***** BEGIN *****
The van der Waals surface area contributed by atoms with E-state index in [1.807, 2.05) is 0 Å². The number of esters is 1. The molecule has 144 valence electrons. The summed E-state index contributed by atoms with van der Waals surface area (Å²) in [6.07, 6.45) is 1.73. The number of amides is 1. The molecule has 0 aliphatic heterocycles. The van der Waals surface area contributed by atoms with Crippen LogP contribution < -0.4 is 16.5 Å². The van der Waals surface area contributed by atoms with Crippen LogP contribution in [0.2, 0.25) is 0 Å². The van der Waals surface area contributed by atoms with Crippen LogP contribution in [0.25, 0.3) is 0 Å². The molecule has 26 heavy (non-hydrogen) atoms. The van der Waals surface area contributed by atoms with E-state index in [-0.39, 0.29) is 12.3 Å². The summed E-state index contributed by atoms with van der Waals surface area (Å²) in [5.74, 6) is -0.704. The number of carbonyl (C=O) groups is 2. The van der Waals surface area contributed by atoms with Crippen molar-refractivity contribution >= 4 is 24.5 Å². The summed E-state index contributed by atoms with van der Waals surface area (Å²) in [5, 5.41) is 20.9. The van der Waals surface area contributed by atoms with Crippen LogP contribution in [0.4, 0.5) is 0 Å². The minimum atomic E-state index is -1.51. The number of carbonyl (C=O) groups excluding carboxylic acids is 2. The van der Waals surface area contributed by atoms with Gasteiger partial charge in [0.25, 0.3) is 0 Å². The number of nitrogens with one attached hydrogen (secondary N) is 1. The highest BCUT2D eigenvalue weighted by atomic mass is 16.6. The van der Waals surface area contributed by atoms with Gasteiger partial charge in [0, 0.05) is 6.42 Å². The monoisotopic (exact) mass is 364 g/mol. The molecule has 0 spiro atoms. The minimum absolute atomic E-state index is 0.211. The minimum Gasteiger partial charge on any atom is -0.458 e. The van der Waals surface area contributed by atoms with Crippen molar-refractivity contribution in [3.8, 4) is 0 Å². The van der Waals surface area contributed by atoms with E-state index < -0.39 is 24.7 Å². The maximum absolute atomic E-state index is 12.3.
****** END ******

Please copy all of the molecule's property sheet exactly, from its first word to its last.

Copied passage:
The van der Waals surface area contributed by atoms with E-state index in [1.807, 2.05) is 0 Å². The number of esters is 1. The molecule has 144 valence electrons. The summed E-state index contributed by atoms with van der Waals surface area (Å²) in [6.07, 6.45) is 1.73. The number of amides is 1. The molecule has 0 aliphatic heterocycles. The van der Waals surface area contributed by atoms with Crippen LogP contribution < -0.4 is 16.5 Å². The van der Waals surface area contributed by atoms with Crippen LogP contribution in [0.2, 0.25) is 0 Å². The van der Waals surface area contributed by atoms with Crippen LogP contribution in [0.25, 0.3) is 0 Å². The molecule has 26 heavy (non-hydrogen) atoms. The van der Waals surface area contributed by atoms with E-state index in [-0.39, 0.29) is 12.3 Å². The summed E-state index contributed by atoms with van der Waals surface area (Å²) in [5.74, 6) is -0.704. The number of carbonyl (C=O) groups is 2. The van der Waals surface area contributed by atoms with Crippen molar-refractivity contribution >= 4 is 24.5 Å². The summed E-state index contributed by atoms with van der Waals surface area (Å²) in [5, 5.41) is 20.9. The van der Waals surface area contributed by atoms with Crippen LogP contribution in [0.4, 0.5) is 0 Å². The minimum atomic E-state index is -1.51. The number of carbonyl (C=O) groups excluding carboxylic acids is 2. The van der Waals surface area contributed by atoms with Gasteiger partial charge in [0.25, 0.3) is 0 Å². The number of nitrogens with one attached hydrogen (secondary N) is 1. The highest BCUT2D eigenvalue weighted by atomic mass is 16.6. The van der Waals surface area contributed by atoms with Gasteiger partial charge in [0, 0.05) is 6.42 Å². The monoisotopic (exact) mass is 364 g/mol. The molecule has 0 spiro atoms. The minimum absolute atomic E-state index is 0.211. The minimum Gasteiger partial charge on any atom is -0.458 e. The van der Waals surface area contributed by atoms with Crippen molar-refractivity contribution in [3.8, 4) is 0 Å². The van der Waals surface area contributed by atoms with E-state index < -0.39 is 24.7 Å². The maximum absolute atomic E-state index is 12.3.